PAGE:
Chavez Unveils 3D Portrait of Hero Bolivar
Venezuelan President Hugo Chavez has unveiled a digitized 3-D image of Simon Bolivar based on remains exhumed two years ago to determine whether the South American independence hero had been murdered.
"Hurray for Bolivar! This is his face," Chavez said in presenting the portrait of over a meter (3.3 feet) high in a ceremony at the presidential palace marking Bolivar's 229th anniversary on Tuesday.
With his dark hair, thick sideburns, pale skin and stone-faced expression, the image reconstituted with computer software is similar to painted portraits during the 19th century hero's time (1783-1830).
Anthropologist Lourdes Perez explained that an axial tomography of Bolivar's skull determined "the true face of the liberator, from a scientific point of view."
Chavez has long hero-worshipped Bolivar, going so far as to rename the country the Bolivarian Republic of Venezuela. His own revolutionary rhetoric is inspired by Bolivar's campaign to throw off the yoke of Spanish colonizers.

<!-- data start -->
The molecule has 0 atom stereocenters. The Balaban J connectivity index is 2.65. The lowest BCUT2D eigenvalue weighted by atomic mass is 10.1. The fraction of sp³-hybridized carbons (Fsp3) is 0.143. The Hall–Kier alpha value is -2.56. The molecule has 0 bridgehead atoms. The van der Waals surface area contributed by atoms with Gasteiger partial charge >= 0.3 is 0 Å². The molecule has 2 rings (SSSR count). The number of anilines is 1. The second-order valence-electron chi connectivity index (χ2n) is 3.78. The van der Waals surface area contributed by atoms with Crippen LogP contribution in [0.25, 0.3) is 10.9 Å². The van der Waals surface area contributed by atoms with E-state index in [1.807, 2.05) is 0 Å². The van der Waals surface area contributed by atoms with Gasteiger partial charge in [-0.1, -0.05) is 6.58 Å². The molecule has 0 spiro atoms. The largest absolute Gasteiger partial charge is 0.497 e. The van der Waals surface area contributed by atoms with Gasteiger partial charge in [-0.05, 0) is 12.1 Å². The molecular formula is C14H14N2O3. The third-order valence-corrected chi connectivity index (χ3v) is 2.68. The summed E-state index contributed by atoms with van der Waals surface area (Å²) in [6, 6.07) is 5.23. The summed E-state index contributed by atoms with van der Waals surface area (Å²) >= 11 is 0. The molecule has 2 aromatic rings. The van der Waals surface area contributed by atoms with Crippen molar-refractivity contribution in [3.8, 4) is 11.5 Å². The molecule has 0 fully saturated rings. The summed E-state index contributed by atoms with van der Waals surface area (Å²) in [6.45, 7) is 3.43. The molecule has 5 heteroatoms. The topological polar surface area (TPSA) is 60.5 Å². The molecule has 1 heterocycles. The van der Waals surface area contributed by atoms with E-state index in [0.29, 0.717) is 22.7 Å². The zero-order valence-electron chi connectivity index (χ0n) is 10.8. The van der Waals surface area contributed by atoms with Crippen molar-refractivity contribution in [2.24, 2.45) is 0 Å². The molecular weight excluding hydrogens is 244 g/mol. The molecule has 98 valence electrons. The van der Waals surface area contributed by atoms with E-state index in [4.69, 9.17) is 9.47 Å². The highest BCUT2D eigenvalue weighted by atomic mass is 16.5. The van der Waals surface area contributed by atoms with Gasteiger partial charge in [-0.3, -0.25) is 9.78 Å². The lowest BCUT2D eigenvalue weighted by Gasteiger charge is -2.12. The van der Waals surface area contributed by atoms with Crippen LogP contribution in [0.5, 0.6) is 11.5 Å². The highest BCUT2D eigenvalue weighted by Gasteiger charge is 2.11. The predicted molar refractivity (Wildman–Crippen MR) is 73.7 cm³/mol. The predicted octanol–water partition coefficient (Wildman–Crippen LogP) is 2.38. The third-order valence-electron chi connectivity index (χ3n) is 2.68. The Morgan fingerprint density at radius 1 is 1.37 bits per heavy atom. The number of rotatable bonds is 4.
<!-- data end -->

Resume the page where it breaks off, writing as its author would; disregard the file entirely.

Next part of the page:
In July 2010, Chavez ordered Bolivar's remains exhumed to certify that they were his and to determine the cause of his death in 1830 in the Colombian city of Santa Marta.
Chavez believes Bolivar was poisoned, and did not die of tuberculosis as history holds.
A government-sponsored scientific study has determined that the remains are authentic, and Chavez indicated that an investigation underway has found that there was "no trace of tuberculosis" in Bolivar's remains.
The remains have been held in a transparent urn since December 2011, with plans to allow public viewing inside a mahogany coffin adorned with Venezuelan pearls, diamonds and gold.
The coffin will be placed in a new mausoleum that Chavez presented to the public, with an inauguration planned for the coming days.